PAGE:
You may be questioning God’s plans for your life.  Remember David.  You may be wondering how long you will need to be patient.  Remember David.  Even when you aren’t sure what the next step will be – rest in knowing God’s plans and design is greater than man’s.  His promises come true.  Use this time to work on refining yourself  in preparation for whatever God is preparing for you.

Don’t miss the many striking similarities between David and Jesus.  From the town of Bethlehem.  To Jerusalem.  30 years old.  King of the Jews.

Never doubt that God’s plan continues through the ages – including David, and Jesus, and YOU!  And God has so much more planned – including the return of Jesus as King and a New Jerusalem and reigning with Christ!   How are you preparing for what comes next?

Marcia Railton

 

Today’s Bible reading can be read or listened to at https://www.biblegateway.com/passage/?search=2+Samuel+5%3A1-10%2C+1Chronicles+11-12&version=NIV

Tomorrow’s Bible reading will be Psalm 133 as we continue on the 2020 Chronological Bible Reading Plan

Blessings

Joshua 12-15

Joshua 14 8 NIV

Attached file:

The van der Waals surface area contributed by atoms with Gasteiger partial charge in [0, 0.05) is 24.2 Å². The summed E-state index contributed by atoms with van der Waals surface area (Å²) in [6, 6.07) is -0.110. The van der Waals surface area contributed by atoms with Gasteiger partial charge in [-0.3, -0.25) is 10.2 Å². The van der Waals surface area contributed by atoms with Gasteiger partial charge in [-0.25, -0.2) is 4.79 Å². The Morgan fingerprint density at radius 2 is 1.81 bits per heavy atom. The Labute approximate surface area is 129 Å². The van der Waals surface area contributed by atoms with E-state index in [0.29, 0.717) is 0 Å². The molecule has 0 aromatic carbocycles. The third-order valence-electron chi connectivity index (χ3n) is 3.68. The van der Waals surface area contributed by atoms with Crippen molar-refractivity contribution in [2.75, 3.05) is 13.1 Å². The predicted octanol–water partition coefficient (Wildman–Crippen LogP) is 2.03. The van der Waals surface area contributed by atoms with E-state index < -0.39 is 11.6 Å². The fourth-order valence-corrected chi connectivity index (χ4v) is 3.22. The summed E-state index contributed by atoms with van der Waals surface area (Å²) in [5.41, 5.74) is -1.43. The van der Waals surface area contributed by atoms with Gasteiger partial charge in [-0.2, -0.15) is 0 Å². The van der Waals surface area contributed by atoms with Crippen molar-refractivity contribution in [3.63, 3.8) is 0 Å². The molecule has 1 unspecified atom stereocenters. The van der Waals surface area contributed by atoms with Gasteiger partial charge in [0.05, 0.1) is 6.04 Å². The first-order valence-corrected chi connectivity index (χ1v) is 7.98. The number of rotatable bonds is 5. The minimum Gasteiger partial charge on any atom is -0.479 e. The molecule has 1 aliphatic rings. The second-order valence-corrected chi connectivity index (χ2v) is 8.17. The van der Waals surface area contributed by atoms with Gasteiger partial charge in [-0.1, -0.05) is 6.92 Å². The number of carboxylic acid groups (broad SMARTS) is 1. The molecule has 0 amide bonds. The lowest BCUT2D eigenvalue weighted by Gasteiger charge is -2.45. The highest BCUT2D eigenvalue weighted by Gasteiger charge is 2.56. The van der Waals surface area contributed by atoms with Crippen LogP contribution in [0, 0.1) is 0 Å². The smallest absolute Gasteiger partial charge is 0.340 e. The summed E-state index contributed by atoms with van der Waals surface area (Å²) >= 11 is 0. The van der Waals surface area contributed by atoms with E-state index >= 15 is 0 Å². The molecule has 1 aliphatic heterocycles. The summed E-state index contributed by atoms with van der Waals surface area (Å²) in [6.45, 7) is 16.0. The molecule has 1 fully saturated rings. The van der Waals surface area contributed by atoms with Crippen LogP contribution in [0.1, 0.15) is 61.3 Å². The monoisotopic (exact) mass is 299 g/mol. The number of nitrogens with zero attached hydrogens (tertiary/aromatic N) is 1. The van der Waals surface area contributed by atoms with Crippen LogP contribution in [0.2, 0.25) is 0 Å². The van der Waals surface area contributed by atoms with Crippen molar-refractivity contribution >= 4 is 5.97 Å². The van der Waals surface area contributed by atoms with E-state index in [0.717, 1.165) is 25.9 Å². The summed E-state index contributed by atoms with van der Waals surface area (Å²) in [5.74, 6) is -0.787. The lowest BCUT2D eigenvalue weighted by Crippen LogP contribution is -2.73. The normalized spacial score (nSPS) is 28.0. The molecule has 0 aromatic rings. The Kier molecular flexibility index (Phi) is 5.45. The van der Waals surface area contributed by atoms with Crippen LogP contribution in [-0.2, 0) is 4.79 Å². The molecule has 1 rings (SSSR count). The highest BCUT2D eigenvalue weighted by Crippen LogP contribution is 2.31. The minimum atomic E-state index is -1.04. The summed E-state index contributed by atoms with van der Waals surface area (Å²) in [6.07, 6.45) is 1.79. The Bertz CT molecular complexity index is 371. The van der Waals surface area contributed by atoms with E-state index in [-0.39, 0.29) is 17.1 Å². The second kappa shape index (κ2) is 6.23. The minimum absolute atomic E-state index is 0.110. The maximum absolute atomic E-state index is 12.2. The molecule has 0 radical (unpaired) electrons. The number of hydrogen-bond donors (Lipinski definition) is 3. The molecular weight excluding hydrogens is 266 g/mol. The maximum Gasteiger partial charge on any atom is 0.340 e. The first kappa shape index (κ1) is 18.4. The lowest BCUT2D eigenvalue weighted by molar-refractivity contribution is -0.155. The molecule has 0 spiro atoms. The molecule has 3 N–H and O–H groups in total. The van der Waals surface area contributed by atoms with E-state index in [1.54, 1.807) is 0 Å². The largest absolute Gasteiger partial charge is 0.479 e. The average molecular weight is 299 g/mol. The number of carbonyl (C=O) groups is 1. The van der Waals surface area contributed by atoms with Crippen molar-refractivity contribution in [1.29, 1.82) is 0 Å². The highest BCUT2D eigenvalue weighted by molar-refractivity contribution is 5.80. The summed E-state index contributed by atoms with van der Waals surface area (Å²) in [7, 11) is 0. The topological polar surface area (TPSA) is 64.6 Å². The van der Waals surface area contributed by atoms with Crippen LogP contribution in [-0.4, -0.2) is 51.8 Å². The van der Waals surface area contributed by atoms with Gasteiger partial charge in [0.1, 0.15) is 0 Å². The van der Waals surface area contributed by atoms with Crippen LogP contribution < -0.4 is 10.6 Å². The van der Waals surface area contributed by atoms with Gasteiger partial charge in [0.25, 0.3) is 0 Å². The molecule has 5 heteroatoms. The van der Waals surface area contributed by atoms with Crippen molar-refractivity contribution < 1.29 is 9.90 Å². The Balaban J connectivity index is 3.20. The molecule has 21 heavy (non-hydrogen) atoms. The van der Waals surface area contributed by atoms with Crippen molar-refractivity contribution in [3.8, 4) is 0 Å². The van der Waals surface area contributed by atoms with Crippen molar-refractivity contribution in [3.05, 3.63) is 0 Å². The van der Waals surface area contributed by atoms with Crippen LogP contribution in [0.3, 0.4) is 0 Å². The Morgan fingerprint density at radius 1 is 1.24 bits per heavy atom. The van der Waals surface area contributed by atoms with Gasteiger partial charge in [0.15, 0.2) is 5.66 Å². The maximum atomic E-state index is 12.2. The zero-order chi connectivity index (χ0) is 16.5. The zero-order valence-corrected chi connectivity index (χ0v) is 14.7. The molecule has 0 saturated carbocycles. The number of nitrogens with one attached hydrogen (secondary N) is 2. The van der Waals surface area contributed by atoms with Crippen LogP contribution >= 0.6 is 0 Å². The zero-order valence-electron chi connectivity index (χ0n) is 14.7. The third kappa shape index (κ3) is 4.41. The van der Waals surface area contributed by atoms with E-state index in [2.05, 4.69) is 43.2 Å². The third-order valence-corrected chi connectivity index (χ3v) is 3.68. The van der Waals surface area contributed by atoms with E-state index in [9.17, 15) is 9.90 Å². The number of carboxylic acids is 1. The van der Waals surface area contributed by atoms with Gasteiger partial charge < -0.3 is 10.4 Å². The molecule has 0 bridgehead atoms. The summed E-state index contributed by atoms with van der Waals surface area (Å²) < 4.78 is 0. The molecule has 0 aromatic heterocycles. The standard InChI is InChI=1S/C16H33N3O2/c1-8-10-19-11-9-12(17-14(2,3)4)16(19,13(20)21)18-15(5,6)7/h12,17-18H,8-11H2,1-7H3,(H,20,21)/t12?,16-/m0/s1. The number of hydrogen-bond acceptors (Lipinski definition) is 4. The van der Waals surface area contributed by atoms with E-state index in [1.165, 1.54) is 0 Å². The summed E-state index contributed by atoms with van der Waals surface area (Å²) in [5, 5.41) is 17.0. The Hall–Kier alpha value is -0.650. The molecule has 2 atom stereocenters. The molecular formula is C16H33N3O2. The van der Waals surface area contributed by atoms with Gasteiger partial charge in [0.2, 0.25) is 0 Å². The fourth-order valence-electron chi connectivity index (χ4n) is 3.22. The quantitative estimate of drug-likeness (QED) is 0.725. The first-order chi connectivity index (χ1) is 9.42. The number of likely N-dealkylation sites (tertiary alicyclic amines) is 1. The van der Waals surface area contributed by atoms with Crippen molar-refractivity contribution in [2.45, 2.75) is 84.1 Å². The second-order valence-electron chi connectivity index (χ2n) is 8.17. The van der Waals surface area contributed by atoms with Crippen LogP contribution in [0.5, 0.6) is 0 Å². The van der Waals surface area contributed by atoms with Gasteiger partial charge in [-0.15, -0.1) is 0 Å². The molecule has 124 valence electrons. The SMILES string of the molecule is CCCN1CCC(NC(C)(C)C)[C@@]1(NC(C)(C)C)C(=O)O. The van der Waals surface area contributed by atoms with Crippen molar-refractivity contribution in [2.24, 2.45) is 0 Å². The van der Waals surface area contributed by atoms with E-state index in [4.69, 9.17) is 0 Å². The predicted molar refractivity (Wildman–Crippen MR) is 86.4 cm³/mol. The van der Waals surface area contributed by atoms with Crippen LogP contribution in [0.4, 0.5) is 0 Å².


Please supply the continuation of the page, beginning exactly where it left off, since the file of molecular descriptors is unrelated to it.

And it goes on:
Chapter 12 records all of the Kings the Israelites defeated in taking back the Promised Land to this point.  They did it with God’s help of course. Chapter 13 then describes the land that was still left to be taken.  But they would not need to fight for some of that remaining land.  God would do it for them.

 

A commentary on easyenglish.bible.com says, “This is like the Christian life. Jesus has defeated the enemy for us. He did this when he took the punishment for our sins on the cross. God still has other good things for us. He wants to give them to us. God promises all these things to us, my dear friends. So we must keep ourselves morally good. We must keep away from things that make our bodies or our thoughts morally bad.”